29 Jul The Highly Qualified Teacher Limbo: How Low Can It Go?
What do you think about when you read or hear people talking about the No Child Left Behind (NCLB) requirement that every child should have a highly qualified teacher (HQT)? Perhaps you envision one of your favorite teachers from school: someone who was warm and caring, knew their content area, provided engaging instruction of that content, and probably had been teaching for several years. If you are a parent, you might picture a HQT as someone who has a teaching license, has graduated from an education program, and who has training in both teaching and content. In fact, these are the basic tenets in the section of NCLB on HQTs.
You probably do not imagine that a teacher considered to be HQT has only had six weeks of training in how to teach, has no experience, and is not yet licensed. Nor do you imagine that the person is still in his or her teaching program. You also probably do not imagine that the person is only committing to teach for two years. Yet, Congress decided that this is adequate for an HQT designation in 2010. It was supposed to be a temporary fix while NCLB (also called the Elementary and Secondary Act) was being reauthorized. Since that hasn’t happened, people who have no teaching license or experience and very little training (typically participants in Teach for America, as students in traditional teacher preparation programs do not qualify) will continue to receive an HQT designation through at least 2015-2016. This, in fact, puts non-qualified teachers (forget “highly,” they are not even qualified) into the classrooms with the neediest kids and hides the fact that this is going on. Legally.
To understand how HQT has become so politicized and far removed from any classroom or child, we must begin with an eye toward the demographics of the teaching workforce. When NCLB was authorized, teachers in high-need and high-poverty schools were more likely to have lower qualifications for teaching (indicators include licensure, experience, and training). Students in wealthier schools typically have experienced teachers with licenses who are teaching in the subject area of their study. Incidentally, these trends have not changed much as of this writing. NCLB intended to remedy the situation and attempted to move higher quality teachers into the neediest classrooms, or at the very least, to balance out the distribution of highly qualified teachers among all students. Which, has not happened (also here) because Congress moved the bar so low for HQTs that even a zombie could be designated one.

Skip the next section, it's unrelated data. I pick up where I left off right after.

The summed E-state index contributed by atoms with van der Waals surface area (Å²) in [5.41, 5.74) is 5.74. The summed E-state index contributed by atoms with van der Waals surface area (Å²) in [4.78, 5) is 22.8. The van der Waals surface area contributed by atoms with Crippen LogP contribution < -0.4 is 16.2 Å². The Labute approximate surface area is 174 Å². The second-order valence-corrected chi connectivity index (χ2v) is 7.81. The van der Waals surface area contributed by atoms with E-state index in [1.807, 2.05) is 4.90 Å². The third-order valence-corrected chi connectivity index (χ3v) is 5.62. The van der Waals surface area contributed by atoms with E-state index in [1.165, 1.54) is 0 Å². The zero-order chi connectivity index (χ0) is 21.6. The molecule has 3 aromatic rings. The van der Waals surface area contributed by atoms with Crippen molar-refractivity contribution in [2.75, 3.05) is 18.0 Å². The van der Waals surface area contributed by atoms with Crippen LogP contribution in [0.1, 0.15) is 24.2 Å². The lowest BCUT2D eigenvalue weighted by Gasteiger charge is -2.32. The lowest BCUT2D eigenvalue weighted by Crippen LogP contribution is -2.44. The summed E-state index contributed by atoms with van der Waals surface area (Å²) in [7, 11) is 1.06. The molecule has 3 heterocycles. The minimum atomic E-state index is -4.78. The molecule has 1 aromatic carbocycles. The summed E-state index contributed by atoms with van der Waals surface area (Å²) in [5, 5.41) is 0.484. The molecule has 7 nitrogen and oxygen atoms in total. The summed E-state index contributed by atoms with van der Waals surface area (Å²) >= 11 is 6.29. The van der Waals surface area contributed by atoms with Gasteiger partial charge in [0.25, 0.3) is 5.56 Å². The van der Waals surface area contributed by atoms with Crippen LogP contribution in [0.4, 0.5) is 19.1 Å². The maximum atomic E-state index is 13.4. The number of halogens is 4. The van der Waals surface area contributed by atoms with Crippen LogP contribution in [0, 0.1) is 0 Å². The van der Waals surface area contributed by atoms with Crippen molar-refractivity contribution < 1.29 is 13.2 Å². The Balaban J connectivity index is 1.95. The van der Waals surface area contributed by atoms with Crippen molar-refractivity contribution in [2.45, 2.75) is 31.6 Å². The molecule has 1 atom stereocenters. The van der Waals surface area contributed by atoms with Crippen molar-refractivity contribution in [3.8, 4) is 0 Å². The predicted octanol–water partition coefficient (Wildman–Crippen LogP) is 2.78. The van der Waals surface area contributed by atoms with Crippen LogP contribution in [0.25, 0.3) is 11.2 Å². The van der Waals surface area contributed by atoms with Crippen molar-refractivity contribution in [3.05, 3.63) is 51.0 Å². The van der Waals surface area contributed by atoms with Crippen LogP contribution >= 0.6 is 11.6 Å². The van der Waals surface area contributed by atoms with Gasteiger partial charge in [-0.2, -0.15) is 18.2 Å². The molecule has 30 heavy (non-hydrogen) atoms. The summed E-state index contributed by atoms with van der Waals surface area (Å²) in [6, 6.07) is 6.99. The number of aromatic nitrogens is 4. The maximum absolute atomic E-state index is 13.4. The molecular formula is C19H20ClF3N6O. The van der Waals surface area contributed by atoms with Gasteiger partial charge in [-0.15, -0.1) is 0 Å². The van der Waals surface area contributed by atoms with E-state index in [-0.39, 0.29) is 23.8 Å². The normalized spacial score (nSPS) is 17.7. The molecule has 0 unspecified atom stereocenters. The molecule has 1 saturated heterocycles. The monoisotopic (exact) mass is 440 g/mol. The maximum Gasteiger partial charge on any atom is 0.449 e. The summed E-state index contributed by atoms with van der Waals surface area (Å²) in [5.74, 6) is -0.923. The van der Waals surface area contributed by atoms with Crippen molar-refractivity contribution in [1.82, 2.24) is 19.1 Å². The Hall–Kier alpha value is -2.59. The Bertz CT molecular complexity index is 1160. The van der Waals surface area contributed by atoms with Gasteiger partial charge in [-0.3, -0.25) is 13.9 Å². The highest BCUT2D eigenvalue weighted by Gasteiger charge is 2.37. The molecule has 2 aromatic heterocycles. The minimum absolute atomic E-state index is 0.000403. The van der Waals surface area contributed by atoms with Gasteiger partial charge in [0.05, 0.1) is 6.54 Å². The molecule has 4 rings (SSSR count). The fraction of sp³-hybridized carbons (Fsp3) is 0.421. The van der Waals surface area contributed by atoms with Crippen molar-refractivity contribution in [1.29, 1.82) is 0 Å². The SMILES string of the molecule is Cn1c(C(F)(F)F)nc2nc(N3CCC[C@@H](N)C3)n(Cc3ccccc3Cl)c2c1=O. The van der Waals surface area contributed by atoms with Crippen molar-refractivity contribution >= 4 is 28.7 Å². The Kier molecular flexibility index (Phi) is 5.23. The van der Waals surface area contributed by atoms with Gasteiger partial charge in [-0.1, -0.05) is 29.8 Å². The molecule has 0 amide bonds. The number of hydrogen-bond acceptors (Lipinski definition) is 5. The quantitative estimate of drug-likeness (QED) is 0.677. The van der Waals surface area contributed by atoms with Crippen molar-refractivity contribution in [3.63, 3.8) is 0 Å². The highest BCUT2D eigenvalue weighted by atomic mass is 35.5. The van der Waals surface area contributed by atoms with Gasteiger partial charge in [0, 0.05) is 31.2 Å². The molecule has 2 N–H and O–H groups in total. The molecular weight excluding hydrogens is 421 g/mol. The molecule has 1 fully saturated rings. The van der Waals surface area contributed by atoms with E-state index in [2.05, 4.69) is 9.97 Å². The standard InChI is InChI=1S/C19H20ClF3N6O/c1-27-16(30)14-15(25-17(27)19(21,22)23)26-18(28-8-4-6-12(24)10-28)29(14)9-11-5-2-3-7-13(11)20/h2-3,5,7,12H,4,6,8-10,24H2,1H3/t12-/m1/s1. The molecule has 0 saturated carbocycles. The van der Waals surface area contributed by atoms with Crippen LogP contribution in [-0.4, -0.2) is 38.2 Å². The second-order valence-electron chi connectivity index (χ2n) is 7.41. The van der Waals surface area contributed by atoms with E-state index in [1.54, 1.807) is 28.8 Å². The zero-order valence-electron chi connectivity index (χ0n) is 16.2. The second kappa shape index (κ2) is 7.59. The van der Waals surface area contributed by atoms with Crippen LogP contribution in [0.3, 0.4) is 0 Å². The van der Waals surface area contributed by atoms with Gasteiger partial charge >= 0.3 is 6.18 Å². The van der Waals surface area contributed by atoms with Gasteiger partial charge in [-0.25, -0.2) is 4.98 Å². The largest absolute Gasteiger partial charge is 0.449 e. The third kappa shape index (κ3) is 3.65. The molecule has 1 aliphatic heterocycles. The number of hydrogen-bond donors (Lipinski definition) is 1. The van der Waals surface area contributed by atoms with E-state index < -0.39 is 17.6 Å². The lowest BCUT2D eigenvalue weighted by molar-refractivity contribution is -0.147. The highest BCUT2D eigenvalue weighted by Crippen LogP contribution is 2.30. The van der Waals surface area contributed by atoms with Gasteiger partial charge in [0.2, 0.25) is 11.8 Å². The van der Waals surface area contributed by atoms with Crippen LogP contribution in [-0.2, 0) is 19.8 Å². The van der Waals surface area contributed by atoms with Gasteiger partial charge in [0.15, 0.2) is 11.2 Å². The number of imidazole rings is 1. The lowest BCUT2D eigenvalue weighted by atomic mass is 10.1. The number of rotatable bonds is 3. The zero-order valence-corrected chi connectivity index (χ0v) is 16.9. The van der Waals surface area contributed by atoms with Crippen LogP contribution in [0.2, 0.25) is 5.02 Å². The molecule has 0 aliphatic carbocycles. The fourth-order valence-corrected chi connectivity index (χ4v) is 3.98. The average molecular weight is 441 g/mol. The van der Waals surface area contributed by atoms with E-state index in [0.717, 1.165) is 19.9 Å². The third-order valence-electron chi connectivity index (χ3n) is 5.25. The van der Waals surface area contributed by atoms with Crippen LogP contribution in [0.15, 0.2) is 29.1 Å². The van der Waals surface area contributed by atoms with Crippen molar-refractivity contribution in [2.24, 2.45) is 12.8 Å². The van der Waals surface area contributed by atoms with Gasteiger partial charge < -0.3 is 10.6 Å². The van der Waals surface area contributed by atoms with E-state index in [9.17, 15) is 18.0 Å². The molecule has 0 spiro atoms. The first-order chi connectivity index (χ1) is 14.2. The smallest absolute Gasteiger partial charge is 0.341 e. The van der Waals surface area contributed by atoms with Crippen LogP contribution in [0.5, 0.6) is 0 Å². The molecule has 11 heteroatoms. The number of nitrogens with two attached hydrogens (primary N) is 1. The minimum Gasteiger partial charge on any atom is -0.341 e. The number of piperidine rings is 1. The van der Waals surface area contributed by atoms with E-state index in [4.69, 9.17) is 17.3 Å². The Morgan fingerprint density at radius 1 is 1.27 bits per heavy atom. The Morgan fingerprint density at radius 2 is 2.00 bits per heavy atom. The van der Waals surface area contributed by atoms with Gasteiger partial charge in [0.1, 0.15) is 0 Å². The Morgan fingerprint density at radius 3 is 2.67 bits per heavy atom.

So now, Congress has a chance to rectify this situation in the reauthorization process. However, they are not discussing the issue at much length. The House of Representatives voted on HR5 in July 2013 completely eliminates the HQT provisions of NCLB. The Senate is “still” discussing their bill, Strengthening America’s Schools Act (S. 1094), and that act provides HQT status to individuals still enrolled in a preparation program.
Since Congress is stalled (who’s surprised by this, seriously?), Secretary of Education Arne Duncan and the US Department of Education have decided to come up with their own plan, Excellent Educators for All. Unfortunately, there are not many details yet on whether “excellent educators” includes people still in teacher preparation programs (such as Teach for America) or whether it includes actual highly-qualified teachers.
What can you do? Everything! As a constituent, you have more power than you think you do. Contact your representatives – frequently – and tell them what you would like to see in the law. Meet with them. Become an activist to raise the bar on what teacher makes a teacher “highly qualified.”